Discarding the old deal



It was a good bargain that held for generations: Farm country would support food stamps for the urban poor so long as urban interests would support commodity safety net programs. That bargain has been under steady attack for years as conservatives try to dismantle the food stamp program while red-state congressman try to defend crop insurance and marketing loans. The battle goes on this year, as the House Republicans want workfare imposed on food stamp recipients. It probably will drag on so long as to delay a new five-year farm bill for several years, like the last one that was held up over food stamps.

A reality check provides context. Most food aid program recipients are the elderly, the working poor and children. Setting up a sing-for-your-supper regime necessarily requires a whole new bureaucracy to provide education and job training, which nobody actually is proposing. Food stamps — vouchers — remain the most efficient way to provide welfare to the poor who, as the Bible reminds us, have and will always be among us. Even with food stamps, rural food pantries can’t keep up with demand. Food insecurity used to be an urban problem, mainly. Now it is a pervasive rural problem that is leading to a diabetes epidemic.

As usual, the Senate will prove to be a moderating force on the farm bill. To accommodate radicals in the House the Senate will have to give up something — conservation, food stamps, water quality, ethanol support — in a conference committee. Maybe a set-aside is required to get crop insurance. The urban interests and those not tied into the corn complex might view crop insurance or ethanol subsidies differently when you directly attack support programs for the marginalized.

It is not at all clear that a Farm Bill will pass before the November elections. The food stamp debate almost ensures that it will not. Given the short-sightedness of the House, the delay and dysfunction may come as a relief.

Hiding things

At first, Gov. Kim Reynolds said no documents existed regarding a harassment complaint filed against Iowa Finance Authority Director Bill Jamison, who was fired March 24. After further consideration, and another question from the Associated Press, Reynolds on Monday finally acknowledged that those documents in fact exist. But, she said, they will not be released although the Iowa Public Records Law says otherwise.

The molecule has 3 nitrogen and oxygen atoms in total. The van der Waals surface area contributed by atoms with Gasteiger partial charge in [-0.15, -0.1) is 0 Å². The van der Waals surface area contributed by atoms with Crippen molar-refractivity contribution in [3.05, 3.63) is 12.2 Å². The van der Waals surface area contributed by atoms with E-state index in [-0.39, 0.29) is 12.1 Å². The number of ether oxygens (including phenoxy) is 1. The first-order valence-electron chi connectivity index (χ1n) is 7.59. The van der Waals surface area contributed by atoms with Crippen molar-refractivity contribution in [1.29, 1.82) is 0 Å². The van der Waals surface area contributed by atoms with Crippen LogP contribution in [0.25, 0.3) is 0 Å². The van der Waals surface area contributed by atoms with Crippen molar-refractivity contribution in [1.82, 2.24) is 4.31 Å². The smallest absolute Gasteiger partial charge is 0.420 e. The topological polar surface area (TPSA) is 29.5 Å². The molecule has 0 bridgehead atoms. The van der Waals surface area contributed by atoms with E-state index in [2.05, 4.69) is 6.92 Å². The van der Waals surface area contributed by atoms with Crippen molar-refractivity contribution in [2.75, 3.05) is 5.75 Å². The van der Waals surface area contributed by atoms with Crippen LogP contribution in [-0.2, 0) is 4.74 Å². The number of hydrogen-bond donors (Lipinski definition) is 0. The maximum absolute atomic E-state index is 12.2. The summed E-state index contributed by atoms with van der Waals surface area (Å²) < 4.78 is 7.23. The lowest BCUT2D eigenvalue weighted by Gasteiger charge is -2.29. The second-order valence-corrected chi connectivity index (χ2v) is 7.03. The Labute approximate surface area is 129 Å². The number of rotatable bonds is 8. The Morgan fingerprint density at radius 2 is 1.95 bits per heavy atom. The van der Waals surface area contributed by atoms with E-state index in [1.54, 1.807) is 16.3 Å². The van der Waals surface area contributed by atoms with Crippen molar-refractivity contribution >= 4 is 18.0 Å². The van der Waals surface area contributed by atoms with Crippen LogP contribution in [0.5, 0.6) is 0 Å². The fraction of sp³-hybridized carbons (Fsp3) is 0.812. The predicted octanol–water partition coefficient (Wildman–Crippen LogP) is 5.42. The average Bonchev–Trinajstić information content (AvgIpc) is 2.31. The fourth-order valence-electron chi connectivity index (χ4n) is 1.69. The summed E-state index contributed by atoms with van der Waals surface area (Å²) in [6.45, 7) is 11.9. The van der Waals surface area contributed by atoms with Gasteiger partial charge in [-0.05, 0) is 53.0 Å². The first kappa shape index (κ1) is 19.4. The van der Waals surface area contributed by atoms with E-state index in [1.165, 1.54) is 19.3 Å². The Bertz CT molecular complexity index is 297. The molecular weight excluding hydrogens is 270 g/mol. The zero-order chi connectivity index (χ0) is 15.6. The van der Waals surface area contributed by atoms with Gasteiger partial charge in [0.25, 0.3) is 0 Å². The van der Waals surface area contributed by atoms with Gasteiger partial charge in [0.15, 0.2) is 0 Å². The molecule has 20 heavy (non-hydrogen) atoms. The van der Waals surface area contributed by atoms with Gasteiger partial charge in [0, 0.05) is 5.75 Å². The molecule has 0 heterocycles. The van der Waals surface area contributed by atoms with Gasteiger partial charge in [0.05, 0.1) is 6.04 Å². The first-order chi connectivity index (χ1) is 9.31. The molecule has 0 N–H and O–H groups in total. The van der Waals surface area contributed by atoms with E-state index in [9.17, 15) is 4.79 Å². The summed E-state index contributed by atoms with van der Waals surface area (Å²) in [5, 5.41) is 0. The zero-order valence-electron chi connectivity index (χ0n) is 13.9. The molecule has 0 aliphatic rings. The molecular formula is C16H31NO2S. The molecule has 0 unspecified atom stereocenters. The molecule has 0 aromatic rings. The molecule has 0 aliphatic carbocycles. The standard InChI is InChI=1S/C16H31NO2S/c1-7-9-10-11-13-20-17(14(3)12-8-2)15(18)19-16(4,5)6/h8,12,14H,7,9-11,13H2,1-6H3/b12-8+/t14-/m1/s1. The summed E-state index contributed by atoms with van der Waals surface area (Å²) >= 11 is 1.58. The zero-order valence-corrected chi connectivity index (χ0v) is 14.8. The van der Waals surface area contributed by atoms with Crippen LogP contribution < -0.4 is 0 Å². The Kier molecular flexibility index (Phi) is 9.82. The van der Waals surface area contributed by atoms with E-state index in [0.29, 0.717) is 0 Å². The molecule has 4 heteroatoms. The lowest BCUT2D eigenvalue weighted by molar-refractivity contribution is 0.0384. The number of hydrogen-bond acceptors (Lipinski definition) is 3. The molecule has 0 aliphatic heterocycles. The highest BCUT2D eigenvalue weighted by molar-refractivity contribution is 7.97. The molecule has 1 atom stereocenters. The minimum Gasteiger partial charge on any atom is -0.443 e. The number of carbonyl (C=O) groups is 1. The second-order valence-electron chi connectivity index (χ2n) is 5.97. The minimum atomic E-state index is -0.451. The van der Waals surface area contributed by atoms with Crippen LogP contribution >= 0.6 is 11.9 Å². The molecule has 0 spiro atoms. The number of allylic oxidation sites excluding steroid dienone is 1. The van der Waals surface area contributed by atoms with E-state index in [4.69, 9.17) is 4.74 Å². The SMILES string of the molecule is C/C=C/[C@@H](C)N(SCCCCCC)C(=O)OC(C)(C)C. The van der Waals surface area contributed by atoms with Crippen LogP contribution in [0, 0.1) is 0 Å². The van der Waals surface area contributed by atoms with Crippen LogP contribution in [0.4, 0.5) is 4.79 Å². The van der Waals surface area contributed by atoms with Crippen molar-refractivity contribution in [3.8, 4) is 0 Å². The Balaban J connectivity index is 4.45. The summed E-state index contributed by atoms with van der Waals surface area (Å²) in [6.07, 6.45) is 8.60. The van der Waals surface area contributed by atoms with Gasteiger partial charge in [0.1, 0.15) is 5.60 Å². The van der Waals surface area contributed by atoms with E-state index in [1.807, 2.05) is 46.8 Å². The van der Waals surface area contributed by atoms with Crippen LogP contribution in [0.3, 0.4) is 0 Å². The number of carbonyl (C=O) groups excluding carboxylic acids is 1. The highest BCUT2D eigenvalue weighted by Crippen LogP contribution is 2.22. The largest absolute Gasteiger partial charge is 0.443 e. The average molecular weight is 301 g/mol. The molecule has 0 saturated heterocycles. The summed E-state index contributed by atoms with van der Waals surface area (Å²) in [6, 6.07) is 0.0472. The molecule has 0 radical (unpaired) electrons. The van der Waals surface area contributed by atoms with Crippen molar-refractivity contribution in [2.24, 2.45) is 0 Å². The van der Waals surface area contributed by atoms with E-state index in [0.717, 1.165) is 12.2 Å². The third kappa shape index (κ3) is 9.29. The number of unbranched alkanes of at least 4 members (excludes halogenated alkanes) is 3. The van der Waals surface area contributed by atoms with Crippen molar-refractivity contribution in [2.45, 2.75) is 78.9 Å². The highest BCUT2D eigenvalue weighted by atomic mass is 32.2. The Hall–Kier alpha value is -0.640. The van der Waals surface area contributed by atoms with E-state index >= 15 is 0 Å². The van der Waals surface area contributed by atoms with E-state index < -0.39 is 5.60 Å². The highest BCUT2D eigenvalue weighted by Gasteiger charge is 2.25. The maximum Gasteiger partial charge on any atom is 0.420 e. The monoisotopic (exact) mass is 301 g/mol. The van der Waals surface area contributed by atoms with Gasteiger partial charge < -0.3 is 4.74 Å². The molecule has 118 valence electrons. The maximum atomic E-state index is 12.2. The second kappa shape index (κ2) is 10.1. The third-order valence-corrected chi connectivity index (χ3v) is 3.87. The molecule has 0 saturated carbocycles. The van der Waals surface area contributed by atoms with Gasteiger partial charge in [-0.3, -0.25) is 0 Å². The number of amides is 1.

This will allow the public to speculate about what happened. Reynolds and Jamison have been friends for decades, starting as fellow county treasurers. They got along swimmingly until March 23, when somebody reportedly complained directly to the governor’s office and not to the office that is supposed to handle workplace harassment. That was it, Jamison was gone without explanation.

Reynolds said she wants to protect the victim’s privacy. But the law she supported regarding release of harassment discipline as public records does not employ to “at-will” employees, Reynolds said. Iowa Freedom of Information Council Director Randy Evans notes that the law makes no distinction of at-will versus other employees. Public records are public records. He said that the governor is disregarding the law. Evans does not make those charges lightly. He has read the law.

This battle will go on. Tongues will wag right into the fall election unless Reynolds comes clean with the facts.

The law directs her to do so. The Associated Press is sticking with the story, demanding the facts. The Iowa Freedom of Information Council is clear in its position. That should be a warning to the governor of an impending battle that she will lose. Reynolds can release the information without invading the privacy of the victim. There is something she does not want out there. She is willing to risk turning this into a major campaign issue questioning her management ability and, more important, the governor’s basic honesty. The governor should get rid of the story by telling the public what happened. The longer she will not, the longer the story hangs around. What does she have to hide?